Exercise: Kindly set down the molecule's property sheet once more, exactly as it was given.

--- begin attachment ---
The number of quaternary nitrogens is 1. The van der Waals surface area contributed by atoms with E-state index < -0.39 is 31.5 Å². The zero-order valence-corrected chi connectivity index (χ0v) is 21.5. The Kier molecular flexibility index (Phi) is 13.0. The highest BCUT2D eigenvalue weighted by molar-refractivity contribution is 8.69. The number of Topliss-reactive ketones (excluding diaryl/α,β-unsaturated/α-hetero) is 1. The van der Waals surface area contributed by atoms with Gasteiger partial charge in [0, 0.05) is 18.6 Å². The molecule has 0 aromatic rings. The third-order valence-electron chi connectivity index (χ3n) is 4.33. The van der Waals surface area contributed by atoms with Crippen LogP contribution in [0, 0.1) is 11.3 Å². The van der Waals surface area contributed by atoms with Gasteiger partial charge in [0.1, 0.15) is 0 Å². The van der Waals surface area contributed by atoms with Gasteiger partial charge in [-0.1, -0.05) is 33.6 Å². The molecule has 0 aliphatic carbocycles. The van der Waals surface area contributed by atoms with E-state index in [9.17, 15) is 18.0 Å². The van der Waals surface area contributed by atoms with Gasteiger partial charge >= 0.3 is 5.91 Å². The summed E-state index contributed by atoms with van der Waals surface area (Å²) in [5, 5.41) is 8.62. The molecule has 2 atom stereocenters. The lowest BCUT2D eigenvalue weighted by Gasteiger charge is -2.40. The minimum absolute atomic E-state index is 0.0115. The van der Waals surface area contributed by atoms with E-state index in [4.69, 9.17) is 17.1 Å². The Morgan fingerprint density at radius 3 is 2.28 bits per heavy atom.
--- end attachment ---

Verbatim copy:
The number of quaternary nitrogens is 1. The van der Waals surface area contributed by atoms with E-state index < -0.39 is 31.5 Å². The zero-order valence-corrected chi connectivity index (χ0v) is 21.5. The Kier molecular flexibility index (Phi) is 13.0. The highest BCUT2D eigenvalue weighted by molar-refractivity contribution is 8.69. The number of Topliss-reactive ketones (excluding diaryl/α,β-unsaturated/α-hetero) is 1. The van der Waals surface area contributed by atoms with Gasteiger partial charge in [0, 0.05) is 18.6 Å². The molecule has 0 aromatic rings. The third-order valence-electron chi connectivity index (χ3n) is 4.33. The van der Waals surface area contributed by atoms with Crippen LogP contribution in [0, 0.1) is 11.3 Å². The van der Waals surface area contributed by atoms with Gasteiger partial charge in [0.1, 0.15) is 0 Å². The van der Waals surface area contributed by atoms with Gasteiger partial charge in [-0.1, -0.05) is 33.6 Å². The molecule has 0 aliphatic carbocycles. The van der Waals surface area contributed by atoms with E-state index in [9.17, 15) is 18.0 Å². The van der Waals surface area contributed by atoms with Gasteiger partial charge >= 0.3 is 5.91 Å². The summed E-state index contributed by atoms with van der Waals surface area (Å²) in [5, 5.41) is 8.62. The molecule has 2 atom stereocenters. The lowest BCUT2D eigenvalue weighted by Gasteiger charge is -2.40. The minimum absolute atomic E-state index is 0.0115. The van der Waals surface area contributed by atoms with E-state index in [4.69, 9.17) is 17.1 Å². The Morgan fingerprint density at radius 3 is 2.28 bits per heavy atom.